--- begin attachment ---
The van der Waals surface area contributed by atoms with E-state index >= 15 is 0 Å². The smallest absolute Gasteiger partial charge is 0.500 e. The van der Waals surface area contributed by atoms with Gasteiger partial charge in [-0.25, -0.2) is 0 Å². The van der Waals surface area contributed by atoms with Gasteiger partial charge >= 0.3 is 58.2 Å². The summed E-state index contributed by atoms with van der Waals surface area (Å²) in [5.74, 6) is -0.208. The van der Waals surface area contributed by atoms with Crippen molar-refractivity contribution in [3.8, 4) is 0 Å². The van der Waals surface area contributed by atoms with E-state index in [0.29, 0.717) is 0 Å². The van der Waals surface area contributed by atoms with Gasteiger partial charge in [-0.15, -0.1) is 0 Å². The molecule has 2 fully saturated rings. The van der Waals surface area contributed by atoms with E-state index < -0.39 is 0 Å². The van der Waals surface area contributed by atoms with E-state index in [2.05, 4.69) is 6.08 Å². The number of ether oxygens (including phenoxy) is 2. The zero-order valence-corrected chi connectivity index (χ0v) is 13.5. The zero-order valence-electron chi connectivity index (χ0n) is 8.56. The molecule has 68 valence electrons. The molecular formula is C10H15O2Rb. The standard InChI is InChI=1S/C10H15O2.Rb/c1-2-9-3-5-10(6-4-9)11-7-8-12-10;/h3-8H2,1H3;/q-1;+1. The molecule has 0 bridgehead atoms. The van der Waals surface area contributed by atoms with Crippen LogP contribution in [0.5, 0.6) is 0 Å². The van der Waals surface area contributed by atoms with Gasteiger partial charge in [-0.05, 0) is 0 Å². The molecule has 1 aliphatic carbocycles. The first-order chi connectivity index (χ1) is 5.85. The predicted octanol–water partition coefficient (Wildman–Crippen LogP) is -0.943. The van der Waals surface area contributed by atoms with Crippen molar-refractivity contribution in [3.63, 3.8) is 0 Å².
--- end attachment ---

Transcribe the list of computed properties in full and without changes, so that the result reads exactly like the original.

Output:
The van der Waals surface area contributed by atoms with E-state index >= 15 is 0 Å². The smallest absolute Gasteiger partial charge is 0.500 e. The van der Waals surface area contributed by atoms with Gasteiger partial charge in [-0.25, -0.2) is 0 Å². The van der Waals surface area contributed by atoms with Gasteiger partial charge >= 0.3 is 58.2 Å². The summed E-state index contributed by atoms with van der Waals surface area (Å²) in [5.74, 6) is -0.208. The van der Waals surface area contributed by atoms with Crippen molar-refractivity contribution in [3.8, 4) is 0 Å². The van der Waals surface area contributed by atoms with E-state index in [0.29, 0.717) is 0 Å². The van der Waals surface area contributed by atoms with Gasteiger partial charge in [-0.15, -0.1) is 0 Å². The molecule has 2 fully saturated rings. The van der Waals surface area contributed by atoms with E-state index < -0.39 is 0 Å². The van der Waals surface area contributed by atoms with E-state index in [2.05, 4.69) is 6.08 Å². The number of ether oxygens (including phenoxy) is 2. The zero-order valence-corrected chi connectivity index (χ0v) is 13.5. The zero-order valence-electron chi connectivity index (χ0n) is 8.56. The molecule has 68 valence electrons. The molecular formula is C10H15O2Rb. The standard InChI is InChI=1S/C10H15O2.Rb/c1-2-9-3-5-10(6-4-9)11-7-8-12-10;/h3-8H2,1H3;/q-1;+1. The molecule has 0 bridgehead atoms. The van der Waals surface area contributed by atoms with Crippen LogP contribution in [0.5, 0.6) is 0 Å². The van der Waals surface area contributed by atoms with Gasteiger partial charge in [-0.05, 0) is 0 Å². The molecule has 1 aliphatic carbocycles. The first-order chi connectivity index (χ1) is 5.85. The predicted octanol–water partition coefficient (Wildman–Crippen LogP) is -0.943. The van der Waals surface area contributed by atoms with Crippen molar-refractivity contribution in [3.63, 3.8) is 0 Å².